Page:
Meanwhile, the preachers are left with a jackpot that runs into the millions, and they put it to use. Most of them use it as seed money to create highly successful business empires as they use their position and influence to turn their congregations into paying customers. Since they have the necessary funds, these religious figures can afford to hire the best brains on the market to run their investment. For the mundane chores, they are quick to offer unpaid positions to a cross-section of the congregation who are only happy to be doing God’s work.
|Machakos, Kenya – Rural farmers – James Karuga|
And so, the cycle continues with rich and flamboyant preachers creating satellite branches to tend to a growing congregation eager to hear their message. As the number of branches swells, so does the amount of money they generate with each passing Sunday collection. We watch in awe as they create mindboggling business empires that cement their place among the rich, mighty, and powerful. All the while insisting that the key to leading a successful life hinges on having unshakable faith in the Lord and giving generously to the church to fund God’s work. Since we do not see as impressive results in our lives, we endeavor to increase our faith and donation to the church with each passing year.
Snapshot 1: Kadzhiado, Kenya – Headed off – Sergey Pesterev (Unsplash)
Snapshot 2: Nairobi, Kenya – On the street – Authentic Travel (Shutterstock)
Snapshot 3: Rusinga Island, Kenya – Hanging out – JL Warehouse (Shutterstock)
Snapshot 4: Nairobi, Kenya – Downtown – Billy Miaron (Shutterstock)
Snapshot 5: Mombasa, Kenya – Trading shops – Fotogrin (Shutterstock)
Snapshot 6: Nairobi, Kenya – At the festival – Billy Miaron (Shutterstock)
Snapshot 7: Machakos, Kenya – Rural farmers – James Karuga (Shutterstock)
Cinemblem voiceover: Nathan Jackson
Cinemblem: Perypatetik youtube channel
The Syncretion of Polarization and Extremes
Ahmed, Amina. Growing up with Abuse: A Life of Extremes – Lebanon. April 2019.
Alencar, Joana. Lack of Social Trust – Brazil. January 2019.
Antonyan, Hayk. Polarization Does Not Equal Extreme – Armenia. September 2019.
Awdejuk, Pawel. Pole-arization – Poland. June 2019.
Baccino, Alejandra. Polarization within Ourselves – South America. January 2019.
Bondarenko, Evgeny. What You Sow Does Not Come To Life Unless It Dies – Ukraine. May 2019.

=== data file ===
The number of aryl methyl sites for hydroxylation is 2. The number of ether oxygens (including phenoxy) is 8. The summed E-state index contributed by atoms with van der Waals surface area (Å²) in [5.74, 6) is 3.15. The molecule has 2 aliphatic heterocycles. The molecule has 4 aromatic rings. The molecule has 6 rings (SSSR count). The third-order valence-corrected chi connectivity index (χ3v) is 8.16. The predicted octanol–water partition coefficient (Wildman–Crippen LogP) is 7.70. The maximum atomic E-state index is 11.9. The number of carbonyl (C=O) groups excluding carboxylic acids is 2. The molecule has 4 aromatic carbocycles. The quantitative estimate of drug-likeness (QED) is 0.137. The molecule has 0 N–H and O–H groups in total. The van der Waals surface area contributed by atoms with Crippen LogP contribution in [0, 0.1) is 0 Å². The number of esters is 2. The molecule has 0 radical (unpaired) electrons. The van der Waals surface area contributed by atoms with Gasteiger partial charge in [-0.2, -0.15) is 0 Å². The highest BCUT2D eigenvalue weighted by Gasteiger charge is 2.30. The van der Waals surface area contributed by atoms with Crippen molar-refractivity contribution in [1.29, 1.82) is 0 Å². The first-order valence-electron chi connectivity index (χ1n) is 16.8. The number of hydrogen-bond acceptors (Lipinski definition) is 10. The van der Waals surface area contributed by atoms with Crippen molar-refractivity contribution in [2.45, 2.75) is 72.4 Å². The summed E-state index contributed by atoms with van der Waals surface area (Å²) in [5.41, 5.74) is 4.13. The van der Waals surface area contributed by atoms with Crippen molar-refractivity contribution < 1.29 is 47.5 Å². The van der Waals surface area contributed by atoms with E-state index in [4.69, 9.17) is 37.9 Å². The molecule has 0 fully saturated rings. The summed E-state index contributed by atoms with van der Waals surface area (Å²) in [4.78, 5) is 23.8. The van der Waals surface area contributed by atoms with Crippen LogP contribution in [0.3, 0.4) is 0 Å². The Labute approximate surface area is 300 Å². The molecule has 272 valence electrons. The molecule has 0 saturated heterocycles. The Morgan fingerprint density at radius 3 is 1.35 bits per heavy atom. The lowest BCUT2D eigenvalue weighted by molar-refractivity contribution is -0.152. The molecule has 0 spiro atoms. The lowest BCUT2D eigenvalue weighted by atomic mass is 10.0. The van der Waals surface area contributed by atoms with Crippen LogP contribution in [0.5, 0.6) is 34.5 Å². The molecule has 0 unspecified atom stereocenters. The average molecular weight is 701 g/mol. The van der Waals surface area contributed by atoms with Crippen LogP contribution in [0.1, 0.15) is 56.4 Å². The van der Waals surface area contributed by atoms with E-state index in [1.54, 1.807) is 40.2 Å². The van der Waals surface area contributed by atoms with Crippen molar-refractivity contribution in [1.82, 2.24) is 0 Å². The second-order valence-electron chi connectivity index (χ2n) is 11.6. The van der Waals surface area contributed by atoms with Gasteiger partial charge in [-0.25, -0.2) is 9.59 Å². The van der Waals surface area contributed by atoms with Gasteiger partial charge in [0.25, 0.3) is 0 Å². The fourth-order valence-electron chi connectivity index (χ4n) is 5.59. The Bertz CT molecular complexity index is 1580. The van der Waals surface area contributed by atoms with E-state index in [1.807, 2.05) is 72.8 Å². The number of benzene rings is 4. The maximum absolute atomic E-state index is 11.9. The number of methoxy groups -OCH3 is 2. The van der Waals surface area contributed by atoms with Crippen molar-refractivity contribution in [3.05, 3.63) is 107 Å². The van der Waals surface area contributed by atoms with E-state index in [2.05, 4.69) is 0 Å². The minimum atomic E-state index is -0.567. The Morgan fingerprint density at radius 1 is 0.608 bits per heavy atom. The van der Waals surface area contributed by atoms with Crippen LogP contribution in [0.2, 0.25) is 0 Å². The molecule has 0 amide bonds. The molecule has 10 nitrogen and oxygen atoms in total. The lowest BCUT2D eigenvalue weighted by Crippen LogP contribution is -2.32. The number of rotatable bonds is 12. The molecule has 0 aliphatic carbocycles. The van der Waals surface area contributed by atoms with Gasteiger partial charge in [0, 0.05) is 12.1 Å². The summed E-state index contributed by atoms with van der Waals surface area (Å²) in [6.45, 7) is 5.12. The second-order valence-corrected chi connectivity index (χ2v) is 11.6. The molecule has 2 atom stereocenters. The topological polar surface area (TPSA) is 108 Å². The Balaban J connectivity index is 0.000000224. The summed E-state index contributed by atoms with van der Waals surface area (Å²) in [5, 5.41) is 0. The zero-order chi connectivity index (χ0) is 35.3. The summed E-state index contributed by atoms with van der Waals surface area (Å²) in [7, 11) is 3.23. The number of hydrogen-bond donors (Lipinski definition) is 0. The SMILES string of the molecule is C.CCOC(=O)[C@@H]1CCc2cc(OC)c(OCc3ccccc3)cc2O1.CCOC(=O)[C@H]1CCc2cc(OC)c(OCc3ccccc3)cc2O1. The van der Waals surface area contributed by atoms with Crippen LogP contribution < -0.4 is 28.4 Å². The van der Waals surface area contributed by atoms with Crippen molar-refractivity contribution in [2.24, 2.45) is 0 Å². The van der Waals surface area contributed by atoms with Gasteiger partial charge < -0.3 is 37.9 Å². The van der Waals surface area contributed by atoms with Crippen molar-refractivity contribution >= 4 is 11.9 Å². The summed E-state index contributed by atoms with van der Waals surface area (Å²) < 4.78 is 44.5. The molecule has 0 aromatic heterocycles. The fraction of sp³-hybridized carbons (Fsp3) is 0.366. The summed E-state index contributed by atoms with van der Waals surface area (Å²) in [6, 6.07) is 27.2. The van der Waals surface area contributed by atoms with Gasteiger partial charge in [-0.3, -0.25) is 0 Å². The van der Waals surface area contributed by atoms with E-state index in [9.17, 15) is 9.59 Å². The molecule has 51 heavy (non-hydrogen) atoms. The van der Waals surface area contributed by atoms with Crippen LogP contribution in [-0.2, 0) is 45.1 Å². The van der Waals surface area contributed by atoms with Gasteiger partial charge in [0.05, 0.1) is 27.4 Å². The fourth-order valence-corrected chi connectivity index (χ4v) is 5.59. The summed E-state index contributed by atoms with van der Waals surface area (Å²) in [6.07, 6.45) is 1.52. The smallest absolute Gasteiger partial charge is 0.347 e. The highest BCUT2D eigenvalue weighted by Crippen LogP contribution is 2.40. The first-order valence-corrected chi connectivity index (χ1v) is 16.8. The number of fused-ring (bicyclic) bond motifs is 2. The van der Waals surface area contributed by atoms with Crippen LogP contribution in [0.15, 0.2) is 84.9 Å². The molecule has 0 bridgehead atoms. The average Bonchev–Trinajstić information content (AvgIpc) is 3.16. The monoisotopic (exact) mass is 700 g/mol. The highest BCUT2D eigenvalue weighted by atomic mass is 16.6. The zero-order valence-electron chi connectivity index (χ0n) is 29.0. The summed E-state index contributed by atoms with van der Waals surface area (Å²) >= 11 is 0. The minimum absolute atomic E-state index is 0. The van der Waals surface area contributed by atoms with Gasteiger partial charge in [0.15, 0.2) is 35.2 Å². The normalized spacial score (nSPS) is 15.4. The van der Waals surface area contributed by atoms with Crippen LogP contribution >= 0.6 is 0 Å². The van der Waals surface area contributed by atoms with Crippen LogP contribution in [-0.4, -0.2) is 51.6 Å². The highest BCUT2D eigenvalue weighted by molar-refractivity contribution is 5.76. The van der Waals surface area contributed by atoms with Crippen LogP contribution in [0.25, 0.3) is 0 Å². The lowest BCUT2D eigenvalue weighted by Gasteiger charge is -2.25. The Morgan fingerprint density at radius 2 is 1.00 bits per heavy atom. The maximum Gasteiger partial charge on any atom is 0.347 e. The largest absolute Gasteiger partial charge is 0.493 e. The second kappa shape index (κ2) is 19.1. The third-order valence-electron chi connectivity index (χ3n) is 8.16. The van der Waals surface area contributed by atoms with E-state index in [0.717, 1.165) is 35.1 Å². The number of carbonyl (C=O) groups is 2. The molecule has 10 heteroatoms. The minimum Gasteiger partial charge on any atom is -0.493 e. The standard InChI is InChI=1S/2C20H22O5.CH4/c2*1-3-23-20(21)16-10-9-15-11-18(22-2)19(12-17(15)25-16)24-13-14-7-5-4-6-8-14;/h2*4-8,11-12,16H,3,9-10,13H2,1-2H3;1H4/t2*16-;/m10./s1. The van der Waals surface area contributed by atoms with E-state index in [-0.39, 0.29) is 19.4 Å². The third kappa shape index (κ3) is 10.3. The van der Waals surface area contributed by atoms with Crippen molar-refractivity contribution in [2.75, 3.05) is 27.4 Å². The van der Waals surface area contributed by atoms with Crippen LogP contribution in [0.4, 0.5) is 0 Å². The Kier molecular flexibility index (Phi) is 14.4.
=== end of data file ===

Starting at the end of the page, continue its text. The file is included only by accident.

Cannarella, Daniela. A Past-Present Dicotomia – Italy. June 2019.
Casas, Marilin Guerrero Casas. Balance – Cuba. May 2019.
Cordido, Veronica. Hanging by Extremes – Venezuela. January 2019.
Dastan, S.A. Polarization and the Epidemic of Extremity – Turkey. August 2019.
Deiana, Sarah. The Unbearable Weight of Being a Woman – Italy. September 2019.
Escandell, Andrea da Silva. The Illogic of Extremes – Uruguay. May 2019.
Escobar, Christian. Between the Sky and the Earth: Looking for Love – Columbia. October 2019.
Gomez, Javier. The Canyon Inside Us – Argentina. July 2019.
Hernandez, Jonay Quintero. Extremism Is Now the New Hype? – Spain. February 2019.
Husseini, Maha. Bilingual Par Excellence – Canada. August 2019.
Israyelyan, Mania. Polarized Within Ourselves – Armenia. June 2019.
Julber, Lillian. Difficult to Understand – Uruguay. July 2019.
Kanunova, Nigina. Role of Polarization in the Life of an Individual and Society – Tajikistan. July 2019.
López, Virginia Sanmartín. Why Live on an Edge? – Spain. August 2019.
Montano, Osvaldo. Progress in the Face of Polarization – Bolivia. February 2019.
Pavicevic, Nikolina. The Law of Silence – Montenegro. September 2019.
Protić, Aleksandar. Linguistic Balkanization as a Means of Polarization – The Balkans. June 2019.
Ranaldo, Mary. Social Polarization – Italy. April 2019.
Ray, Sanjay Kumar. At the Crossroads – India. August 2019.
Romano, Mavi. Censorship and Cultural Survival in a World without Gods – Spain. January 2019.
Çakir, Peren. Needing a Sustainable Future in the Midst of Political Polarization – Argentina and Turkey. September 2019.
Sariñana, Alejandra Gonzalez. Student Movements – Mexico. March 2019.
Sekulić, Jelena. The Polarizacija of Serbian Culture – Serbia. June 2019.
Sem, Sebastião. Brandos Costumes – Portugal. July 2019.
Sepi, Andreea. A World of Victims and Perpetrators? – Germany and Romania. February 2019.
Sevunts, Nane. The Era To Close – Armenia. March 2019.
Skobic, Alexandar. The Loss of Identity – The Balkans. April 2019.
Sitorus, Rina. Polarization in Politics: All a Cebong or Kampret – Indonesia. March 2019.
Spirito, Julieta. A Thought about Polarized Insecurity – Argentina. April 2019.
Valenzuela, Monica. Adults and Children – Peru. April 2019.
Vuka. Extreme Immunity to Functional Tax and Judicial System – Serbia. March 2019
Wallis, Toni. Walls and Resettlement – South Africa and Angola. February 2019.
Williams, Jazz Carl. Unfinished Episodes – Spain. May 2019.
Zakharova, Anastasiya. Feminism – Russia. August 2019.
CW 42 – Pakistan – Muhammad Kashif Shahid
CW 43 – Tunisia – Sarah Turki
CW 44 – Estonia – Margot Arula
CW 45 – Ghana – Kwasi Amankwah Awuah
CW 46 – Dominican Republic – Aura De Los Santos
CW 47 – Montenegro – Nikolina Pavicevic
CW 48 – America – Talia Stotts
CW 49 – Philippines – Kristian Uusitalo
CW 50 – Italy – martha Corzo
CW 51 – Hungary – Zoltan Monar
CW 52 – Syria/UAE/Egypt – Ahmed Ibrahim
Source: The Codex of Uncertainty Transposed